Angus Robinson, Brandsh Media founder and executive creative director, discusses the question: Is Internet marketing dead? (This article was written for and published in Strategic Marketing magazine)
Are you as jaded as I am about divisive and unnecessary rhetoric-filled headlines like this?
For years, hype mongers have been lamenting the death of existing media as 'new media' makes the incumbents less relevant, more out of touch, less measurable and downright boring. For years we've heard that "this is the year of ".
Ok. Enough of the dramatics. So what does this really mean?
Each person, company or community has their year, their watershed for the adoption of new technologies, channels, services and platforms, so trying to bundle everything into one doesn't do justice to the opportunities that exist. Conflicting messages create so much confusion that they end up being counter productive to the point that marketers default to the 'tried and tested'.
The current jostling is between internet and mobile marketers, with the mobile camp claiming that its time has finally come. Maybe it has, but certainly not at the expense of all other media, especially the internet. We need to consider that no media or channel selections are mutually exclusive - they are a factor of objectives, target market, creative execution opportunities and budget.
Strategists want strong, close-knit integration between all media types, and the typical process is to add digital (web, email, mobile, social and search) as elements. However it has often been as an afterthought, a campaign micro site or SMS shortcode to make sure those boxes are ticked.
But what if mobile was considered as the centre point of the media mix, and all other media types build on this by harnessing mobile's most important inherent characteristics - personal and portable, location aware, interactive, immediate and targetable. To make this even more relevant and powerful, how can an interaction that is initiated via mobile be enhanced via the other digital channels - such as richly interactive websites, highly targeted and informative emails and appropriate and fun social media interactions.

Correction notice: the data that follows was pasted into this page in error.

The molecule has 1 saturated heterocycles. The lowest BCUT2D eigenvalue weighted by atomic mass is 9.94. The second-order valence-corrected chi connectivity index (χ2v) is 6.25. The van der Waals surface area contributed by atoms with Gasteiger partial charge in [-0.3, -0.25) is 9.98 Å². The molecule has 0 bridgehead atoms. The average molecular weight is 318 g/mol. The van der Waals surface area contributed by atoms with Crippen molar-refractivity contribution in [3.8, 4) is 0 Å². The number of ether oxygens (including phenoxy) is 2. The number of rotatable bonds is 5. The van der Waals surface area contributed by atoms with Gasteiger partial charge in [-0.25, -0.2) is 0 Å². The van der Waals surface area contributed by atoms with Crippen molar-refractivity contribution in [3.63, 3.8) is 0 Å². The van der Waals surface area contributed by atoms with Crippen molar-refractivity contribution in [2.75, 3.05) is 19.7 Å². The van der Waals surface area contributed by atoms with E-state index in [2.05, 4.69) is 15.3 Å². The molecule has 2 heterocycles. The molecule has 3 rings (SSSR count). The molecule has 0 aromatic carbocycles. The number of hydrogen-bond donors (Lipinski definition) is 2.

Campaigns should be considered as 'interventions' that build on the overall customer (or potential customer) journey that is underpinned by a consistent, long-term CRM strategy. Customer acquisition, brand awareness and positioning, customer retention and communication campaigns can all be given lives that extend beyond the moment that the budget ends. Placing mobile and other digital channels at the core of the thinking process and cross-discipline planning enables this longer-term view.
By having regular communication (on the preferred channel and about relevant topics) and simple calls to action; and by building profiled, engaged communities around brands, products and services, marketers are able to use mobile, web, email and social media to build these longer term relationships. These relationships can be enhanced by the additional value that a brand offers - such as VIP treatment and special invitations, sneak-peaks at new product releases, vouchers delivered to mobile phones and other random acts of kindness that are fulfilled digitally.
By augmenting traditional channels such as direct mailers, in-branch/store, and out of home media with SMS shortcodes and unique keywords, 2D Barcodes, mobile site URL's, simple call-centre numbers and social media presences will allow for better measurement and faster responses.
To understand the reality of digital opportunities let's consider Nigeria. With 42 percent mobile penetration as opposed to seven percent Internet penetration it would seem logical to discount Internet marketing as an important channel. However, as insignificant as Nigeria's internet market might seem, in real terms this translates into 11 million users - more than double South Africa's internet user base. This 11 million is likely to be more affluent, educated and valuable for many brands than the majority of 63 million mobile users in Nigeria. The best approach would be to have tight integration between the channels that delivers on the brand promise.
Certainly it would be shortsighted and limiting to discount any form of marketing or media type, and when it comes to mobile and Internet marketing, we haven't even begun to scratch the surface. We are only now getting the opportunity to illustrate the depth of innovations, interactions and returns available.
Remember, video never did kill the radio star, it just made her bigger and bolder.